Common Ground: It appears we have political common ground that preexisting conditions cannot be used to deny coverage to people who want health coverage. There also are active proposals of various sorts to allow individuals to band together to form groups or to have access to approximate “group” rates through collective insurance purchasing mechanisms of some sort. While the variations being discussed are legion, allowing individuals in other than large-employer groups to gain the same purchasing leverage as those groups appears to have been agreed. But pay attention, because the details matter and this issue is not so settled as the preexisting condition exclusion.
No Common Ground: Our health insurers are many, they are profoundly inefficient and follow separate protocols on the the most basic of medical issues, requiring substantial redundant and wasteful work by medical practices of every sort in the country (I attest to this from decades of personal experience) , they are not your friend or advocate, and from an efficiency point could and should be replaced by a single-payer system. That, of course, raises important issues of control and over-centralization (Medicare is not just a benign government entity). But if you try to dismantle the past 50 years or so of employer-based health insurance, we will certainly have other and probably unanticipated issues to deal with.
There certainly is not agreement on a single-payer transition at this point. That is why we need to focus on the process things we must do — eliminate preexisting conditions, enforce community rating, insist on common standards for billing and payment and coding (more on that in another post), define core basic policies and enforce age-cost common categories — so that every insurer plays by the same rules. In this fashion we can most likely still achieve the practical process reforms we need.
Federal Mandate Needed: Remember, of course, that the essence of the issue is that the federal government must mandate the abolition of preexisting conditions as well as the other process changes noted above, because that is the only way that any individual insurer is clear that it is not at unreasonable risk, for example, if it ignores preexisting disease, because all its competing insurers are required to act in the same way. Again, that’s why we need a federal mandate on these issues.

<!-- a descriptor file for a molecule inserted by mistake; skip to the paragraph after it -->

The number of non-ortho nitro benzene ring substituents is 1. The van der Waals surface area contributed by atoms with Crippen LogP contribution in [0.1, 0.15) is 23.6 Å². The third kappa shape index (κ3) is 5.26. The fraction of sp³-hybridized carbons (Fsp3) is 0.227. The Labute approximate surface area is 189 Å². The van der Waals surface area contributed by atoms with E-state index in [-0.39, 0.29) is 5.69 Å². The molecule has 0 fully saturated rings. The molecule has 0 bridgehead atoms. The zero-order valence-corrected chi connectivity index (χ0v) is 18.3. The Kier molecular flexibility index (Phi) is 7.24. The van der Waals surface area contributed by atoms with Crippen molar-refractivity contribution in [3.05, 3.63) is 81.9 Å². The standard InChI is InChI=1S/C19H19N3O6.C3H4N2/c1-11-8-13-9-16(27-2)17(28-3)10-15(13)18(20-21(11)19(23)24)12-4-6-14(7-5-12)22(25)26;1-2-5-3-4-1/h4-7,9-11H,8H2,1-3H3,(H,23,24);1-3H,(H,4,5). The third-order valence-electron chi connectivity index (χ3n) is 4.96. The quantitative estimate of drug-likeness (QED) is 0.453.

Group Rates and Experience v. Community Rating
Our US Senate, God bless it, thinks through everything in excruciating detail, we are told, on our behalf. Much of the confusing discussion from that body in recent weeks relates to the question of how much different organized groups may be charged and how different cohort groups within a population (20 somethings v. grandparents, for an easy example) may be differentially charged within a rate spectrum applied across the community. These differences of the first sort directly relate to equity among economically or socially defined organized or employer groups and the second to the affordability of health insurance to the full age range of the population if community rates, varied by age or closely related parameters only, are applied to all citizens getting insurance.
We don’t want individual group experience rating. We want community rating, the committee of the whole if you will. Every time you pare down the whole to smaller groups, you vitiate the system of risk sharing. In life insurance, for example, if you are a women 50-55, even with underwriting your rate does not vary if you work for a software company v. a bank (though perhaps it should, given all the high-living in the banks of late). In a group, all female members 50-55 get the same life insurance rate (perhaps adjusted by smoking history). Simple. Effective. Affordable for all in that group.